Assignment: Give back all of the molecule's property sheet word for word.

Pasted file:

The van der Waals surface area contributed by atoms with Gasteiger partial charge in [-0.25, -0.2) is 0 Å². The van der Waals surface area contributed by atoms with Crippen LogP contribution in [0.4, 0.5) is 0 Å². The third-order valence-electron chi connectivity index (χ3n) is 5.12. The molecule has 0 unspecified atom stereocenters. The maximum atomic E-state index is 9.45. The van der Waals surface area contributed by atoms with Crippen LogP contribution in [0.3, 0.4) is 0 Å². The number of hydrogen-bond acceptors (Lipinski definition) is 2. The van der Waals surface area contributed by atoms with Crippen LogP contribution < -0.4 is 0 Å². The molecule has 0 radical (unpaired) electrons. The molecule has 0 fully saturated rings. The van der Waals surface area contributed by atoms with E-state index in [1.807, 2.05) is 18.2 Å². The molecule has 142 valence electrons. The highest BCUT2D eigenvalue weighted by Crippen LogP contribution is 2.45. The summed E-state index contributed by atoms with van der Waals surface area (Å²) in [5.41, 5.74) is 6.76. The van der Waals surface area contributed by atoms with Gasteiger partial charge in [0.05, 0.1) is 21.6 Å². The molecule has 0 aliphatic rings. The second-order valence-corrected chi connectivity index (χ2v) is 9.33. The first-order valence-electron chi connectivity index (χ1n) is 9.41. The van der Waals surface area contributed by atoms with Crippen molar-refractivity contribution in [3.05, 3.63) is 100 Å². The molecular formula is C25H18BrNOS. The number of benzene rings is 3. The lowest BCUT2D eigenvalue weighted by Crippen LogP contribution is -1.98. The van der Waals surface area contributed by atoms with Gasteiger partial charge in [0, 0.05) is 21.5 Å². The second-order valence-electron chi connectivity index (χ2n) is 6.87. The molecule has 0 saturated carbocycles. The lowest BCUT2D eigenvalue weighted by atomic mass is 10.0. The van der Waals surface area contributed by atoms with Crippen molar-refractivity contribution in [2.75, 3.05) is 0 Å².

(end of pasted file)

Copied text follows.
The van der Waals surface area contributed by atoms with Gasteiger partial charge in [-0.25, -0.2) is 0 Å². The van der Waals surface area contributed by atoms with Crippen LogP contribution in [0.4, 0.5) is 0 Å². The third-order valence-electron chi connectivity index (χ3n) is 5.12. The molecule has 0 unspecified atom stereocenters. The maximum atomic E-state index is 9.45. The van der Waals surface area contributed by atoms with Crippen LogP contribution in [0.3, 0.4) is 0 Å². The number of hydrogen-bond acceptors (Lipinski definition) is 2. The van der Waals surface area contributed by atoms with Crippen LogP contribution < -0.4 is 0 Å². The molecule has 0 radical (unpaired) electrons. The molecule has 0 fully saturated rings. The van der Waals surface area contributed by atoms with E-state index in [1.807, 2.05) is 18.2 Å². The molecule has 142 valence electrons. The highest BCUT2D eigenvalue weighted by Crippen LogP contribution is 2.45. The summed E-state index contributed by atoms with van der Waals surface area (Å²) in [5.41, 5.74) is 6.76. The van der Waals surface area contributed by atoms with Gasteiger partial charge in [0.05, 0.1) is 21.6 Å². The molecule has 0 aliphatic rings. The second-order valence-corrected chi connectivity index (χ2v) is 9.33. The first-order valence-electron chi connectivity index (χ1n) is 9.41. The van der Waals surface area contributed by atoms with Crippen molar-refractivity contribution in [3.05, 3.63) is 100 Å². The molecular formula is C25H18BrNOS. The number of benzene rings is 3. The lowest BCUT2D eigenvalue weighted by Crippen LogP contribution is -1.98. The van der Waals surface area contributed by atoms with Gasteiger partial charge in [0, 0.05) is 21.5 Å². The second-order valence-electron chi connectivity index (χ2n) is 6.87. The molecule has 0 saturated carbocycles. The lowest BCUT2D eigenvalue weighted by atomic mass is 10.0. The van der Waals surface area contributed by atoms with Crippen molar-refractivity contribution in [2.75, 3.05) is 0 Å².